The People’s Bank of China (PBOC) has pushed through with another cut to the reserve ratio to shore up liquidity in the financial system, as the Chinese economy continues to recover from the impacts of the COVID-19 pandemic.
On 15 July PBOC reduced the reserve ratio for Chinese financial institutions by 0.5 percentage points (excluding financial institutions that are currently subject to a 5% reserve ratio), in a move which is expected to unleash approximately 1 trillion yuan.
On the same date 400 billion yuan in medium-term lending facilities (MLF) came due, prompting PBOC to undertake 100 billion yuan in MLF operations and 10 billion yuan in reverse repo operations. PBOC said that this was for the purpose of “maintaining rationally ample liquidity in the banking system, given considerable demand amongst financial institutions for medium and long-term funds and the peak of the tax-payment period.”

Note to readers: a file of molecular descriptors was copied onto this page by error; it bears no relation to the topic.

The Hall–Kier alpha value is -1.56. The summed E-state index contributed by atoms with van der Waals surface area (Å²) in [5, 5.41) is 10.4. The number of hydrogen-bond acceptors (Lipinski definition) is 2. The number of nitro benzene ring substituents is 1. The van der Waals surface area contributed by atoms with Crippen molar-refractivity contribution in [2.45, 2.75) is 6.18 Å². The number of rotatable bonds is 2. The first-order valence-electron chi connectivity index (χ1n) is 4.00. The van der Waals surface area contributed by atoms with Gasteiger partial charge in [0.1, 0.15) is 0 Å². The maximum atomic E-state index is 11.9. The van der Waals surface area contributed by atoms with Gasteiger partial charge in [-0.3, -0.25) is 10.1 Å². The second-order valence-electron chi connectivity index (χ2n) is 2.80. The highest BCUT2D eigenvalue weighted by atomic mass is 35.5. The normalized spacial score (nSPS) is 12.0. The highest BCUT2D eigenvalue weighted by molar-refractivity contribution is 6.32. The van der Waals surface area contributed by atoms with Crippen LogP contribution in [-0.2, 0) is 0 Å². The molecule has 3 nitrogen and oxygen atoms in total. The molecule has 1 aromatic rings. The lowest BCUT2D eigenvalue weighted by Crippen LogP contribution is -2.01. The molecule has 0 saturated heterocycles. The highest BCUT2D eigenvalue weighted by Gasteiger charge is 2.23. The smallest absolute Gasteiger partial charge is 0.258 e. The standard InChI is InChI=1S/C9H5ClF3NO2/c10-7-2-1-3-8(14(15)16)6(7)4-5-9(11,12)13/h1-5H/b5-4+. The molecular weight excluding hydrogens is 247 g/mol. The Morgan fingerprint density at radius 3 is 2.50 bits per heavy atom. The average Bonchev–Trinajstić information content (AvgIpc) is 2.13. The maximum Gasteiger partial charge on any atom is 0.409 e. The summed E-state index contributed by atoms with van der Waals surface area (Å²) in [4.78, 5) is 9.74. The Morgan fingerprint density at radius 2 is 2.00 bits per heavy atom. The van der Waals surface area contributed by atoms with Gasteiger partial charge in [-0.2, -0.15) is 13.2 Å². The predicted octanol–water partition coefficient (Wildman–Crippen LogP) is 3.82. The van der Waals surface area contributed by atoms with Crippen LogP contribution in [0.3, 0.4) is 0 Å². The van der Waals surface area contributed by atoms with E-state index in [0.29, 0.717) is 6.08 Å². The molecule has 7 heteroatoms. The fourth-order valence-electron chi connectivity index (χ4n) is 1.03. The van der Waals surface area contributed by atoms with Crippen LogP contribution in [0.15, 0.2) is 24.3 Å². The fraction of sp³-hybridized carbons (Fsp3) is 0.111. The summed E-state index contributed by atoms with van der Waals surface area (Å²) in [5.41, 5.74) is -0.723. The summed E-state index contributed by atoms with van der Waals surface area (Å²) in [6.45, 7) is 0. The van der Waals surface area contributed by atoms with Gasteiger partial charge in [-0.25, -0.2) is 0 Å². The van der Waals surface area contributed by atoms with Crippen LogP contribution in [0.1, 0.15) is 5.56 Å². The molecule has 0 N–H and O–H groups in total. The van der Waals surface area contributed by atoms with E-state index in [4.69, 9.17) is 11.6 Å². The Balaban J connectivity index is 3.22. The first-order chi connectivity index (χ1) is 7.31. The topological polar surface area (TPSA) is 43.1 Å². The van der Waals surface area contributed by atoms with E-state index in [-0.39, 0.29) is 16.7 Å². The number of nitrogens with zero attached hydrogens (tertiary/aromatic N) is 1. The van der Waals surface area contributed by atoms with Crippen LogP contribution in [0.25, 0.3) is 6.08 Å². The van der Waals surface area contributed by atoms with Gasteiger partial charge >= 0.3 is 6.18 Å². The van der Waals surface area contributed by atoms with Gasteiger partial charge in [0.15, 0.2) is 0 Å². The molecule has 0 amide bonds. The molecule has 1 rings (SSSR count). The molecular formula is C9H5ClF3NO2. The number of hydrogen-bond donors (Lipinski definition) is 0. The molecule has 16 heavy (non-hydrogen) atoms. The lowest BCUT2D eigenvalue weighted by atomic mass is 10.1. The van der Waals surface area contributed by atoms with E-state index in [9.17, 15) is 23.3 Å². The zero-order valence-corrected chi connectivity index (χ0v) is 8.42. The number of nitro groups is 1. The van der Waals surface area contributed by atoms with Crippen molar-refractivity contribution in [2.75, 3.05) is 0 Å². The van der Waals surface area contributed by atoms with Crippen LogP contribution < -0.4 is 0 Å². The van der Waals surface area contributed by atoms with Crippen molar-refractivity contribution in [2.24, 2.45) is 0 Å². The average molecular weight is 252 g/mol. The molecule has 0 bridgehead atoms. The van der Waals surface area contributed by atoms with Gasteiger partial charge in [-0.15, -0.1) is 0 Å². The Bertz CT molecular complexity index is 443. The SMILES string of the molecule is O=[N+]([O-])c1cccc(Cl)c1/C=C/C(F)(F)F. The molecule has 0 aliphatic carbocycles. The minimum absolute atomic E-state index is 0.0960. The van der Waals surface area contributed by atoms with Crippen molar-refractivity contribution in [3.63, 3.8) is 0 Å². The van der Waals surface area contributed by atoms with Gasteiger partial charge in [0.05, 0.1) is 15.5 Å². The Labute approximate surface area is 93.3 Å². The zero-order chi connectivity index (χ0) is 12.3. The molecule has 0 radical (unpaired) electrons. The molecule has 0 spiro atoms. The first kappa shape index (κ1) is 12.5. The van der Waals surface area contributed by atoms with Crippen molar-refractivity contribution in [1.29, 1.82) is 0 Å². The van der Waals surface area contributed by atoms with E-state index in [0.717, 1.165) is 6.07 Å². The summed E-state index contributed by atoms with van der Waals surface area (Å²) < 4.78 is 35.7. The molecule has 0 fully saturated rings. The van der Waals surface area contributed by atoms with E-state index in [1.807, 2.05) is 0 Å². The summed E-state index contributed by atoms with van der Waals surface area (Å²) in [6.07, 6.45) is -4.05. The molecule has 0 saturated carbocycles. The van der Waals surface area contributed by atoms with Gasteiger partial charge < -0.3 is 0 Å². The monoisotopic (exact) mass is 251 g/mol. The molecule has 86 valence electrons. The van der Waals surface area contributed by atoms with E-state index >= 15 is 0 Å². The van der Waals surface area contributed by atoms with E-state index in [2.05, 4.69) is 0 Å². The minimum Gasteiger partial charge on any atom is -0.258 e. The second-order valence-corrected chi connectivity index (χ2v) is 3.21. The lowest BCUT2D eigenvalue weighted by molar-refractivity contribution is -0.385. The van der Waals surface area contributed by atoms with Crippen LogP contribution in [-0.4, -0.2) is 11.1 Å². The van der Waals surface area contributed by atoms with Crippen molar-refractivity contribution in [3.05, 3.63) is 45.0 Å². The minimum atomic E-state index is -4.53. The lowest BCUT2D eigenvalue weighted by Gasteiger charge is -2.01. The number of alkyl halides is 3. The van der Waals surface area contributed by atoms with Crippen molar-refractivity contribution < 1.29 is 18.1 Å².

The rates for PBOC’s MLF and 7-day reverse repos remained unchanged, at 2.95% and 2.20% respectively.
Wang Qing (王青), chief-macro analyst with Golden Credit Ratings, said that because the reserve ratio unleashes funds without a time restriction while MLF have a term of one year, PBOC’s later round of actions had the effect of swapping between two liquidity tools and “changing the long for the short.”
According to Wang this will be of benefit to optimising the funds structure of Chinese financial institutions including banks, as well as reducing the long-term liquidity constraints on banks and strengthening their ability to extend loans.
The unchanged rate for MLF’s also indicates that the reserve ratio is a “targeted support measure directed at micro and small-enterprises and other parts of the real economy, and not at all a loosening of monetary policy.”